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Policies for the crisis – housing

The worsening recession is taking an increasing toll on jobs, mortgages and home ownership, and threatens to bring down the entire banking system at the same time. Housebuilders are laying off workers, mortgages are virtually unobtainable while many owner-occupiers cannot afford to maintain payments and face the prospect of repossession.

Mark Clare, chief executive of Barratt Developments, one of Britain’s biggest housebuilders, says the company will lay off 1,200 out of its 6,700 employees. Yesterday, he warned that job cuts across the industry could reach 60,000 out of 300,000 people employed in the sector. The 20% fall in building jobs is only part of the story as it does not take into account the secondary effect on the supply chain, comprising manufacturers and suppliers of kitchens, solicitors, mortgage advisers, and estate agents.

Add in a free-fall in house prices – they are predicted to slump by up to a third – and you can see why the disintegration of the entire British banking system is gathering speed. The banks are loaded with bad debt, the result of playing fast and loose with the global financial system and giving mortgages to anyone who asked, irrespective of whether they could make the payments. Now the banks are finding it virtually impossible to raise new capital to shore up their balance sheets and are staring at the abyss. In the US, shares in major mortgage holders Freddie Mac and Fannie Mae have slumped to their lowest level since 1991. They hold a half of all American mortgages.

As the onset of recession turns to slump on a scale unprecedented in history, some are invoking the ghost of Lord John Maynard Keynes, who among other things advocated the printing of money by governments to stimulate growth. They despondently call for a unified approach by the world’s governments and central banks to reflate the economy by reducing interest rates, reintroduce controls on capital movements and "rebalance" the relation between capital and labour.

This is simply not going to happen under conditions of a fully globalised economy and financial system, which operates to a great extent outside of the control of central banks and governments. Just witness the paralysis at this week’s G8 in Japan for verification. The Bank of England’s Monetary Policy Committee yesterday ignored the frustrated Keynesians, and sat on its hands, unable to raise interest rates for fear of worsening the recession, or lower them for fear of accelerating the prices spiral. No solution can be found that won’t worsen the already desperate state of the economy.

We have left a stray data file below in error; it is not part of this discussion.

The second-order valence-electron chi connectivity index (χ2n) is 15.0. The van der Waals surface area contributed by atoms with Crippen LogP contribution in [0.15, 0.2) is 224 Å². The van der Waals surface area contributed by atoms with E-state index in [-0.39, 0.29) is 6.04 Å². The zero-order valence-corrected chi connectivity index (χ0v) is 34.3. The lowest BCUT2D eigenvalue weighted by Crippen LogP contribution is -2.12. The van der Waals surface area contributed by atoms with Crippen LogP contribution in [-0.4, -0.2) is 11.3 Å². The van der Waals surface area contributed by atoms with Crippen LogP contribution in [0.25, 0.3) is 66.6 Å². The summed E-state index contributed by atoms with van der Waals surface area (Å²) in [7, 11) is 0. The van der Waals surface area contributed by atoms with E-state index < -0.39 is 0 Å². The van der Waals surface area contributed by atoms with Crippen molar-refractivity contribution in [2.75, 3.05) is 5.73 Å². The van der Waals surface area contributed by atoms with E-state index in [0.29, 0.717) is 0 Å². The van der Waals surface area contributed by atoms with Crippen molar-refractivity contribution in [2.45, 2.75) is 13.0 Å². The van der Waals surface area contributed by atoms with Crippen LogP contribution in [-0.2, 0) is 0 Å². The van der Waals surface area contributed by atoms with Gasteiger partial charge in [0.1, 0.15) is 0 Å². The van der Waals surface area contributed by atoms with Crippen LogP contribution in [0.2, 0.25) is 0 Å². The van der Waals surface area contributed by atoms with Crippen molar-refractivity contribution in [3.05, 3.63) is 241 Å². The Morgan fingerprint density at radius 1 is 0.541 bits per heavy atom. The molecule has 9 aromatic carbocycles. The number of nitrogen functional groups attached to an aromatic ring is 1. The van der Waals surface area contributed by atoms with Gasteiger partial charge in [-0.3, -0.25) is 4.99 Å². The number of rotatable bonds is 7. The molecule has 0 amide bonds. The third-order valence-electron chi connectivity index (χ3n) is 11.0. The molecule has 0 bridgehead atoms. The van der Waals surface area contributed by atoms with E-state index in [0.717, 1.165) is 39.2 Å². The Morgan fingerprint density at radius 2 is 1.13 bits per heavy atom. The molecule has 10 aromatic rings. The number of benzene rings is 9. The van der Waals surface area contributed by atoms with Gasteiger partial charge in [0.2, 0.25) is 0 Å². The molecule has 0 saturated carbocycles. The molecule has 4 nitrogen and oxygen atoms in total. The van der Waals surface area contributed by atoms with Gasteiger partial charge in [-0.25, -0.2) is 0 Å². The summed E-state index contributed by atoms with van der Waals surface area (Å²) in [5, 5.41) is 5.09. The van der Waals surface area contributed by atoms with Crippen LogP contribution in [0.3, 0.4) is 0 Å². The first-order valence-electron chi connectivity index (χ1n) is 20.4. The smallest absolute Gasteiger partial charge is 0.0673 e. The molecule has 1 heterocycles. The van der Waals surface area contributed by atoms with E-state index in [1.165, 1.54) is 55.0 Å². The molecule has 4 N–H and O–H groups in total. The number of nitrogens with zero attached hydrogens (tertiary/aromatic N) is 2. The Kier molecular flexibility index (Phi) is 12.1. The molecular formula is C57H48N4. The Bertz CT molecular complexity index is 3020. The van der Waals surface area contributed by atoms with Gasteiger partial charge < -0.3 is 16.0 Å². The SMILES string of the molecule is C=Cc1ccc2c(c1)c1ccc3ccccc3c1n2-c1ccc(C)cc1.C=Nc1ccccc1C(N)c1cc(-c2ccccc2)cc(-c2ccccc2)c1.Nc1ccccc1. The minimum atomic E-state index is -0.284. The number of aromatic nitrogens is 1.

Fortunately, the citizens of the United Kingdom include many millions who have lived their lives following different objectives. Those who have worked in the NHS, in education, in the social services, even the BBC, and, before they were privatised, the railways, buses, electricity, gas, post and telecommunications - and the rest of us who have used their services are aware that things can be organised differently to meet needs rather than make profits for shareholders.

It is to those millions to whom these policies are addressed, both individually, through their communities and the many campaigning organisations including unions, to which they belong.

In the meantime, we should campaign for a collective refusal to pay what amounts to mortgage debt blackmail. It’s time to turn the tables on those responsible for the credit crunch by crunching back.

Gerry Gold
Economics editor
11 July 2008

Laurence says:

Regarding the present situation with developers not proceeding with their plans to develop housing sites, one answer would be to transfer the land to the local council with government assistance. Each district could create a Land Community Trust whereby the developers would be employed by the Trust to build houses for the needs of the people. For example, in the district of East Sussex, there are 2000 people on the waiting list. Houses could be built for £75,000. The occupants would purchase at cost, plus pay a ground rent to the Trust. The occupants could only sell the houses back to the Trust. They would be paid the current cost of building such a house. This system would do away with the need of creating a so-called ladder.

Money on deposit from council house sales could be used for the project and the capital designated by the government for affordable housing could also be used for the scheme. I enclose some advantages and designs in the attached document.

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